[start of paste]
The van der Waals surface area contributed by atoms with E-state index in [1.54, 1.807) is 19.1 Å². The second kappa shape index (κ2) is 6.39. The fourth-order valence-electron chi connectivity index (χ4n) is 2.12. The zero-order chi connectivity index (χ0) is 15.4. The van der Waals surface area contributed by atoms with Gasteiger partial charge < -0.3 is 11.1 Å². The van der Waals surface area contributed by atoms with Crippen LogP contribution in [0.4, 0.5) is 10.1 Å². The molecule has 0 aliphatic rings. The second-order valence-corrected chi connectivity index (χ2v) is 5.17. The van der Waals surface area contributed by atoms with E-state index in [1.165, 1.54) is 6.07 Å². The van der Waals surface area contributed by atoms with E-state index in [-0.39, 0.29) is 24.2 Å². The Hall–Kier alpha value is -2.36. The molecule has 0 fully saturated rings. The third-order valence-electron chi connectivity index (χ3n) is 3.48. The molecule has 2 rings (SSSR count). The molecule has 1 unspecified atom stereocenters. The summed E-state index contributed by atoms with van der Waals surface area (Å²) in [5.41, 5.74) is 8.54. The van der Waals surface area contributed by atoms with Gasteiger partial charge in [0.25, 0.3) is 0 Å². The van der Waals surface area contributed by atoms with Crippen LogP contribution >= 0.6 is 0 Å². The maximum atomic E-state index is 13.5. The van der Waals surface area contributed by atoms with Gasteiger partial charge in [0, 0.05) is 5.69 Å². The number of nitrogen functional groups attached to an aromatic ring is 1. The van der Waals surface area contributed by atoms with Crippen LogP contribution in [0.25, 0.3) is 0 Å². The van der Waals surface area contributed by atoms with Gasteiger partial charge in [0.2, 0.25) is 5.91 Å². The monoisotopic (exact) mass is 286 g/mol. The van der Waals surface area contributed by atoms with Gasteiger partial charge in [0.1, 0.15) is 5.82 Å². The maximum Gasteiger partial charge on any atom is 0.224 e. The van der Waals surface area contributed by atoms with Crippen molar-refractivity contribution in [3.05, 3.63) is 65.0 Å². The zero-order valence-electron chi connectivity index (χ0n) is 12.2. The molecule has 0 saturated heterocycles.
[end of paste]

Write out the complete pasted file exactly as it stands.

The van der Waals surface area contributed by atoms with E-state index in [1.54, 1.807) is 19.1 Å². The second kappa shape index (κ2) is 6.39. The fourth-order valence-electron chi connectivity index (χ4n) is 2.12. The zero-order chi connectivity index (χ0) is 15.4. The van der Waals surface area contributed by atoms with Gasteiger partial charge < -0.3 is 11.1 Å². The van der Waals surface area contributed by atoms with Crippen LogP contribution in [0.4, 0.5) is 10.1 Å². The molecule has 0 aliphatic rings. The second-order valence-corrected chi connectivity index (χ2v) is 5.17. The van der Waals surface area contributed by atoms with E-state index in [1.165, 1.54) is 6.07 Å². The van der Waals surface area contributed by atoms with E-state index in [-0.39, 0.29) is 24.2 Å². The Hall–Kier alpha value is -2.36. The molecule has 0 fully saturated rings. The third-order valence-electron chi connectivity index (χ3n) is 3.48. The molecule has 2 rings (SSSR count). The molecule has 1 unspecified atom stereocenters. The summed E-state index contributed by atoms with van der Waals surface area (Å²) in [5.41, 5.74) is 8.54. The van der Waals surface area contributed by atoms with Gasteiger partial charge in [0.25, 0.3) is 0 Å². The van der Waals surface area contributed by atoms with Crippen LogP contribution >= 0.6 is 0 Å². The maximum atomic E-state index is 13.5. The van der Waals surface area contributed by atoms with Gasteiger partial charge in [0, 0.05) is 5.69 Å². The number of nitrogen functional groups attached to an aromatic ring is 1. The van der Waals surface area contributed by atoms with Crippen LogP contribution in [0.25, 0.3) is 0 Å². The van der Waals surface area contributed by atoms with Gasteiger partial charge in [0.2, 0.25) is 5.91 Å². The monoisotopic (exact) mass is 286 g/mol. The van der Waals surface area contributed by atoms with Gasteiger partial charge in [0.1, 0.15) is 5.82 Å². The maximum Gasteiger partial charge on any atom is 0.224 e. The van der Waals surface area contributed by atoms with Crippen molar-refractivity contribution in [3.05, 3.63) is 65.0 Å². The zero-order valence-electron chi connectivity index (χ0n) is 12.2. The molecule has 0 saturated heterocycles.